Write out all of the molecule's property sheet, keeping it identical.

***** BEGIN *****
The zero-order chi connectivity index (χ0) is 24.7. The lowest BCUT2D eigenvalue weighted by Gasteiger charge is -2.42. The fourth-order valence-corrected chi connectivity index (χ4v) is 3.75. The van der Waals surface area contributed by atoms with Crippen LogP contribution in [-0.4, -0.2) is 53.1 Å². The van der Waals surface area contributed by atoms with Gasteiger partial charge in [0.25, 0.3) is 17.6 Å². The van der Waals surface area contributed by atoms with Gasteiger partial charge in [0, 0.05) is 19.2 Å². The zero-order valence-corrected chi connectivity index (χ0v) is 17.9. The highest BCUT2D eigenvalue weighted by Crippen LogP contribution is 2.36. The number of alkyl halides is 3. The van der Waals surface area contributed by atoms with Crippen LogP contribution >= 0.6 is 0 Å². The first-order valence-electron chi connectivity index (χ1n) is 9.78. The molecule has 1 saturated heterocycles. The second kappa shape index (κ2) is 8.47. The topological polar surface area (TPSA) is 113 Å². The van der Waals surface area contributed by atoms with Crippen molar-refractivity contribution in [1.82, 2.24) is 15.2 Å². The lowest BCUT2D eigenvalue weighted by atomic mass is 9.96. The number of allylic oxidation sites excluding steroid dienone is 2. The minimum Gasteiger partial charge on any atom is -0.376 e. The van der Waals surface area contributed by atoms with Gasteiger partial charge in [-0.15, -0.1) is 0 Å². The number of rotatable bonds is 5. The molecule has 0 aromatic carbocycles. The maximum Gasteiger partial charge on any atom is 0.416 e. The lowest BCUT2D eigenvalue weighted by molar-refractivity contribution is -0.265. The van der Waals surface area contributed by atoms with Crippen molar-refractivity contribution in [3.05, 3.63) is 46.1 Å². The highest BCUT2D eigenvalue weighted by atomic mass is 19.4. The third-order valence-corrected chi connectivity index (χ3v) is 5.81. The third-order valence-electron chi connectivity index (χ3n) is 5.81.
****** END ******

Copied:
The zero-order chi connectivity index (χ0) is 24.7. The lowest BCUT2D eigenvalue weighted by Gasteiger charge is -2.42. The fourth-order valence-corrected chi connectivity index (χ4v) is 3.75. The van der Waals surface area contributed by atoms with Crippen LogP contribution in [-0.4, -0.2) is 53.1 Å². The van der Waals surface area contributed by atoms with Gasteiger partial charge in [0.25, 0.3) is 17.6 Å². The van der Waals surface area contributed by atoms with Gasteiger partial charge in [0, 0.05) is 19.2 Å². The zero-order valence-corrected chi connectivity index (χ0v) is 17.9. The highest BCUT2D eigenvalue weighted by Crippen LogP contribution is 2.36. The number of alkyl halides is 3. The van der Waals surface area contributed by atoms with Crippen LogP contribution >= 0.6 is 0 Å². The first-order valence-electron chi connectivity index (χ1n) is 9.78. The molecule has 1 saturated heterocycles. The second kappa shape index (κ2) is 8.47. The topological polar surface area (TPSA) is 113 Å². The van der Waals surface area contributed by atoms with Crippen molar-refractivity contribution in [1.82, 2.24) is 15.2 Å². The lowest BCUT2D eigenvalue weighted by atomic mass is 9.96. The number of allylic oxidation sites excluding steroid dienone is 2. The minimum Gasteiger partial charge on any atom is -0.376 e. The van der Waals surface area contributed by atoms with Gasteiger partial charge in [-0.15, -0.1) is 0 Å². The number of rotatable bonds is 5. The molecule has 0 aromatic carbocycles. The maximum Gasteiger partial charge on any atom is 0.416 e. The lowest BCUT2D eigenvalue weighted by molar-refractivity contribution is -0.265. The van der Waals surface area contributed by atoms with Crippen molar-refractivity contribution in [3.05, 3.63) is 46.1 Å². The highest BCUT2D eigenvalue weighted by atomic mass is 19.4. The third-order valence-corrected chi connectivity index (χ3v) is 5.81. The third-order valence-electron chi connectivity index (χ3n) is 5.81.